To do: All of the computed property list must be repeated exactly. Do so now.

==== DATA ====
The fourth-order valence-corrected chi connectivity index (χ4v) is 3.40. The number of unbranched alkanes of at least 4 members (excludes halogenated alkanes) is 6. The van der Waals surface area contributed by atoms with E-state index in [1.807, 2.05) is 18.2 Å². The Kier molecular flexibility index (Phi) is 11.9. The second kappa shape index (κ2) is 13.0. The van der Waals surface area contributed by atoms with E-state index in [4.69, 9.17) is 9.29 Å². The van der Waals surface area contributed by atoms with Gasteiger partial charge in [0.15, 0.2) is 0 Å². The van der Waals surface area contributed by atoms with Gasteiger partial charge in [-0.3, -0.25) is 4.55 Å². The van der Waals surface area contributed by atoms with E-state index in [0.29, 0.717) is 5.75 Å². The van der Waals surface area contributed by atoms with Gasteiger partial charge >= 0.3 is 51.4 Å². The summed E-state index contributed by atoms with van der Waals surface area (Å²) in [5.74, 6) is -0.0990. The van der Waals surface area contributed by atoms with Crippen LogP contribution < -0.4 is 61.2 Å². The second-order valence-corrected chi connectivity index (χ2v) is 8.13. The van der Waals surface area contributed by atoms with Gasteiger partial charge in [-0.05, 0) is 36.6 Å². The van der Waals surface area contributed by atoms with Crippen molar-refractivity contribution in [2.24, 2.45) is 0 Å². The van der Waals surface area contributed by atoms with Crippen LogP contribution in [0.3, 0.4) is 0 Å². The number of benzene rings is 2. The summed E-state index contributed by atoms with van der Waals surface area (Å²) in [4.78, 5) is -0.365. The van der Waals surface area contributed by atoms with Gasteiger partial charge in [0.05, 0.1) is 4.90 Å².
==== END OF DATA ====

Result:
The fourth-order valence-corrected chi connectivity index (χ4v) is 3.40. The number of unbranched alkanes of at least 4 members (excludes halogenated alkanes) is 6. The van der Waals surface area contributed by atoms with E-state index in [1.807, 2.05) is 18.2 Å². The Kier molecular flexibility index (Phi) is 11.9. The second kappa shape index (κ2) is 13.0. The van der Waals surface area contributed by atoms with E-state index in [4.69, 9.17) is 9.29 Å². The van der Waals surface area contributed by atoms with Gasteiger partial charge in [0.15, 0.2) is 0 Å². The van der Waals surface area contributed by atoms with Gasteiger partial charge in [-0.3, -0.25) is 4.55 Å². The van der Waals surface area contributed by atoms with E-state index in [0.29, 0.717) is 5.75 Å². The van der Waals surface area contributed by atoms with Gasteiger partial charge >= 0.3 is 51.4 Å². The summed E-state index contributed by atoms with van der Waals surface area (Å²) in [5.74, 6) is -0.0990. The van der Waals surface area contributed by atoms with Crippen LogP contribution < -0.4 is 61.2 Å². The second-order valence-corrected chi connectivity index (χ2v) is 8.13. The van der Waals surface area contributed by atoms with Gasteiger partial charge in [-0.05, 0) is 36.6 Å². The van der Waals surface area contributed by atoms with Crippen molar-refractivity contribution in [2.24, 2.45) is 0 Å². The van der Waals surface area contributed by atoms with Crippen LogP contribution in [0.3, 0.4) is 0 Å². The number of benzene rings is 2. The summed E-state index contributed by atoms with van der Waals surface area (Å²) in [4.78, 5) is -0.365. The van der Waals surface area contributed by atoms with Gasteiger partial charge in [0.05, 0.1) is 4.90 Å².